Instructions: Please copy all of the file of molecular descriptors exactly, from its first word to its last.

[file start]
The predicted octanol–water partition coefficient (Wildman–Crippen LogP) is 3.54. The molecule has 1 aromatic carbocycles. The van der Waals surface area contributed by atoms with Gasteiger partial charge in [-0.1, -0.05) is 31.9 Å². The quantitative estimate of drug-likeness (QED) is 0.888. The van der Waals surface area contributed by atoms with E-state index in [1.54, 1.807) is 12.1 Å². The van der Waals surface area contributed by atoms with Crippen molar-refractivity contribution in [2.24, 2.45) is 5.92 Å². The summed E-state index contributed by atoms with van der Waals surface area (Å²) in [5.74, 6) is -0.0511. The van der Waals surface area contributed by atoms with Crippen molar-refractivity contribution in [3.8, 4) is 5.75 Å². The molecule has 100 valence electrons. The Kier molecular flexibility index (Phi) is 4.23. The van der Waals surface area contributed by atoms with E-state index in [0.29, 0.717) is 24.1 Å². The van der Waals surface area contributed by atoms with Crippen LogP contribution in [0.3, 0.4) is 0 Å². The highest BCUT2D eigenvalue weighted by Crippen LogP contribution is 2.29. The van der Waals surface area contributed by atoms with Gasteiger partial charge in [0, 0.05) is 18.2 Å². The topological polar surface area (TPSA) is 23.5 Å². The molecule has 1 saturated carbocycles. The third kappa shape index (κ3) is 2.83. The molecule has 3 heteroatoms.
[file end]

The predicted octanol–water partition coefficient (Wildman–Crippen LogP) is 3.54. The molecule has 1 aromatic carbocycles. The van der Waals surface area contributed by atoms with Gasteiger partial charge in [-0.1, -0.05) is 31.9 Å². The quantitative estimate of drug-likeness (QED) is 0.888. The van der Waals surface area contributed by atoms with E-state index in [1.54, 1.807) is 12.1 Å². The van der Waals surface area contributed by atoms with Crippen molar-refractivity contribution in [2.24, 2.45) is 5.92 Å². The summed E-state index contributed by atoms with van der Waals surface area (Å²) in [5.74, 6) is -0.0511. The van der Waals surface area contributed by atoms with Crippen molar-refractivity contribution in [3.8, 4) is 5.75 Å². The molecule has 100 valence electrons. The Kier molecular flexibility index (Phi) is 4.23. The van der Waals surface area contributed by atoms with E-state index in [0.29, 0.717) is 24.1 Å². The van der Waals surface area contributed by atoms with Crippen LogP contribution in [0.3, 0.4) is 0 Å². The highest BCUT2D eigenvalue weighted by Crippen LogP contribution is 2.29. The van der Waals surface area contributed by atoms with Gasteiger partial charge in [0, 0.05) is 18.2 Å². The topological polar surface area (TPSA) is 23.5 Å². The molecule has 1 saturated carbocycles. The third kappa shape index (κ3) is 2.83. The molecule has 3 heteroatoms.